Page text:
South Africa nuclear plant to install desal unit amid worsening water crisis

South Africa's electricity utility Eskom is to install a desalination unit at Koeberg Nuclear Power Station, as water shortages in Cape Town hit crisis levels, reports South Africa's News24.com.

The site of Koeberg Nuclear Power Station, north of Cape Town, South Africa, may host a project to pilot desalination for municipal use

The site of Koeberg Nuclear Power Station, north of Cape Town, South Africa, may host a project to pilot desalination for municipal use

The news comes as level 4 water restrictions, which would limit residential use to 100 litres of water per person a day, have been proposed by Cape Town authorities. If approved, they will come into effect on 1 June 2017.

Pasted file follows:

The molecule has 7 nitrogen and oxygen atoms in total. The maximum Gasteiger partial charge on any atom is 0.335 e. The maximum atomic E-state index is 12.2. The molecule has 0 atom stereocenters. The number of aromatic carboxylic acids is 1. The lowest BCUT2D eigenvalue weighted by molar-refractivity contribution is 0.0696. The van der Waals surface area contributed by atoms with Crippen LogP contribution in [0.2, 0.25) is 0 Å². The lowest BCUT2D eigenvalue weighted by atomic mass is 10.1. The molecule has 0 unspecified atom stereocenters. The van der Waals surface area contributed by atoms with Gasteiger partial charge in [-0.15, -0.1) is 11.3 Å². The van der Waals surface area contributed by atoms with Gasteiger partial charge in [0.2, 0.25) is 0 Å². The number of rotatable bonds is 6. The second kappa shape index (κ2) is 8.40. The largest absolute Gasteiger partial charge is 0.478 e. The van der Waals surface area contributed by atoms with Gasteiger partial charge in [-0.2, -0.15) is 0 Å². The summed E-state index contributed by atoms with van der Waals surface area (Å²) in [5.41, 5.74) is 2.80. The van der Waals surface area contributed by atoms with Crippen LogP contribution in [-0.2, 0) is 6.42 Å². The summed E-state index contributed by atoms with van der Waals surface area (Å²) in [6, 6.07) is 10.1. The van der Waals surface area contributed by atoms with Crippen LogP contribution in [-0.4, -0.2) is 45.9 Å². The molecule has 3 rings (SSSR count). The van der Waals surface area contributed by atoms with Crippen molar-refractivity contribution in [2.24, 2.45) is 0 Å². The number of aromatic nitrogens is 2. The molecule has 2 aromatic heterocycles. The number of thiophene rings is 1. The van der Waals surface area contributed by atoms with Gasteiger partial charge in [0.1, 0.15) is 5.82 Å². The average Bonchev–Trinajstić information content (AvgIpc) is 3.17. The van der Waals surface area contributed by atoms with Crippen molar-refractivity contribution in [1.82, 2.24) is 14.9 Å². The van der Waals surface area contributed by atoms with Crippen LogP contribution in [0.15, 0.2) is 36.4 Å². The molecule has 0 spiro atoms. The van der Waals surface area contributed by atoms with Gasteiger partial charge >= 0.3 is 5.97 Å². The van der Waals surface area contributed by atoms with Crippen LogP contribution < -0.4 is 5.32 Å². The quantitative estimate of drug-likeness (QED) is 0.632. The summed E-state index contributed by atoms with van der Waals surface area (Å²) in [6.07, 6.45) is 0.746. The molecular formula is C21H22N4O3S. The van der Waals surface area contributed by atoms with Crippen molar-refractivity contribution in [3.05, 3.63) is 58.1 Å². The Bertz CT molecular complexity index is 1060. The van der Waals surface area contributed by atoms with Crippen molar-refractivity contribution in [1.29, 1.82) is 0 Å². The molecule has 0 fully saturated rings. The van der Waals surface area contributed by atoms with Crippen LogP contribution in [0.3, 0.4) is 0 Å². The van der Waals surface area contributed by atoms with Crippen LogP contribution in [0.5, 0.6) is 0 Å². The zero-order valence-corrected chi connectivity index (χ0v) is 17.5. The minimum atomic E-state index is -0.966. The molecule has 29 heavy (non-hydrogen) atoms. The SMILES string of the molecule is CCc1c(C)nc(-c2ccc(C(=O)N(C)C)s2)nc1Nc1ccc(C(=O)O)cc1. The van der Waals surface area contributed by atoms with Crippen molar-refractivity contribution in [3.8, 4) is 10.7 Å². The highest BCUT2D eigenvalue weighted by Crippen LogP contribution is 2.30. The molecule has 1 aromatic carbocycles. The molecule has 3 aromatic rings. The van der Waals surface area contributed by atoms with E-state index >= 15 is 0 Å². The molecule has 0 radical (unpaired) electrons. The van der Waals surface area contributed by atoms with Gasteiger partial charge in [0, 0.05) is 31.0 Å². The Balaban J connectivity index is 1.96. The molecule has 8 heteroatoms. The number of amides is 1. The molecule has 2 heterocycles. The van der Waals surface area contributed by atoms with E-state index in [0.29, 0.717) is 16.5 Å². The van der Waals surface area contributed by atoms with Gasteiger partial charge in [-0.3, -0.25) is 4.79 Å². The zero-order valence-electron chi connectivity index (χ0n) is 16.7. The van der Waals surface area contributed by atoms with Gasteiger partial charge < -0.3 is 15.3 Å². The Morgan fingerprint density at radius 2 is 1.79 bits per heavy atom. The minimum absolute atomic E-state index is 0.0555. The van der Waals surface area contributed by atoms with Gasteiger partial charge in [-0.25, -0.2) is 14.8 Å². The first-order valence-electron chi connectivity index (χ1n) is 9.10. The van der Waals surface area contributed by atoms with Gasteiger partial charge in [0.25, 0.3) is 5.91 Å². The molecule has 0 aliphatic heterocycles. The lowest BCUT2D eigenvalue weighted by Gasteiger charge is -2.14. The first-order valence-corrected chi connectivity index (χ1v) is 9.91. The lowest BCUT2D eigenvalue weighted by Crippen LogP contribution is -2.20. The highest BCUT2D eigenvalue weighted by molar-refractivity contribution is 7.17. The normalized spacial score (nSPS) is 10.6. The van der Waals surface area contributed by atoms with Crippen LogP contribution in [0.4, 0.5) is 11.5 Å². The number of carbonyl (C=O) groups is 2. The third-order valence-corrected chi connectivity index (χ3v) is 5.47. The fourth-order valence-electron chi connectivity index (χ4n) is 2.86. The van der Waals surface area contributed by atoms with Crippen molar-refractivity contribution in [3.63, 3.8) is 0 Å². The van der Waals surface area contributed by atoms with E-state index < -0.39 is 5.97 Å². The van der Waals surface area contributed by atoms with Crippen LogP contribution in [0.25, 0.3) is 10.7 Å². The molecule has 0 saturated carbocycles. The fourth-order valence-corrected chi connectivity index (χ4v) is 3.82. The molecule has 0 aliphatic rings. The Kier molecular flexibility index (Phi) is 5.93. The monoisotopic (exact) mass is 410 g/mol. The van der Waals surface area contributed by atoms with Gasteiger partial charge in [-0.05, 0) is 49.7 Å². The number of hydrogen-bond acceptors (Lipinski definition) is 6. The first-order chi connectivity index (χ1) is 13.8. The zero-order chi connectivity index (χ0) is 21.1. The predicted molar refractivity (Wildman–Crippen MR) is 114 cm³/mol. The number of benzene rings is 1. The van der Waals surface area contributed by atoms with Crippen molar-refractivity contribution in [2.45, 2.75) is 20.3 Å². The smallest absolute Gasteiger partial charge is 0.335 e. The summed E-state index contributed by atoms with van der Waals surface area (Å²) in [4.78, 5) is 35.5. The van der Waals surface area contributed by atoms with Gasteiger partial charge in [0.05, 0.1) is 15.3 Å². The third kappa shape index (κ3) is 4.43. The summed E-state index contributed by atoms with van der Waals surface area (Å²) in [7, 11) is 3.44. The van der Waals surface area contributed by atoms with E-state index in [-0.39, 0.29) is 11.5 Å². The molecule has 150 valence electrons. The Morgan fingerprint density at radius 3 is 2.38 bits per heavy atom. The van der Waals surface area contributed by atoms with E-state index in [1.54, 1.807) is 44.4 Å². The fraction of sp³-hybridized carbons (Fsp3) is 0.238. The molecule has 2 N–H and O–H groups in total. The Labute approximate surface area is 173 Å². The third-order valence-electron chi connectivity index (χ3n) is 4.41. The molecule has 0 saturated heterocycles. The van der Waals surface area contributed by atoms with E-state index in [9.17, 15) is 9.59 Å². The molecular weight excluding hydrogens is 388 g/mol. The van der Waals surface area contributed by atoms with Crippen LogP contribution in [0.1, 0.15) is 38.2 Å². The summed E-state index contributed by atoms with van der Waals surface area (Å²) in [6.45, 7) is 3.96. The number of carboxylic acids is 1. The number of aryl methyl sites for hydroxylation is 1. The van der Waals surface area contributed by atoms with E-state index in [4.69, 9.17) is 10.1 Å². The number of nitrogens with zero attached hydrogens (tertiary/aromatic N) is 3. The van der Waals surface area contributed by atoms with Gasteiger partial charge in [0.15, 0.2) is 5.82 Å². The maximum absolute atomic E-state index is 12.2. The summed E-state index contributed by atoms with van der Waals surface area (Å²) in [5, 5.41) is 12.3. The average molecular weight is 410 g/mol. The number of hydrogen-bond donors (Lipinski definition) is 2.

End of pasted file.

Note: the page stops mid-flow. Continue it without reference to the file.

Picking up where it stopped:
Eksom’s new desalination system is intended to produce water for use by the plant. The first phase will be a simplified mobile unit that can be installed quickly; a potential future phase would integrate a desalination system with the plant processes to increase capacity.

The desalination project has been fast-tracked after level 3 water restrictions were introduced in Cape Town on 1 February 2017.

Further, Eskom has agreed to support Cape Town authorities if they choose to progress plans to install a small scale desalination unit for municipal use at the Koeberg site. It would produce 2,500 to 5,000 m3/d, and would act as a forerunner to a larger potential desalination plant project, for which two locations on Cape Town’s northwest coast are being considered.


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Africa | Mobile | Nuclear | Residential | South Africa


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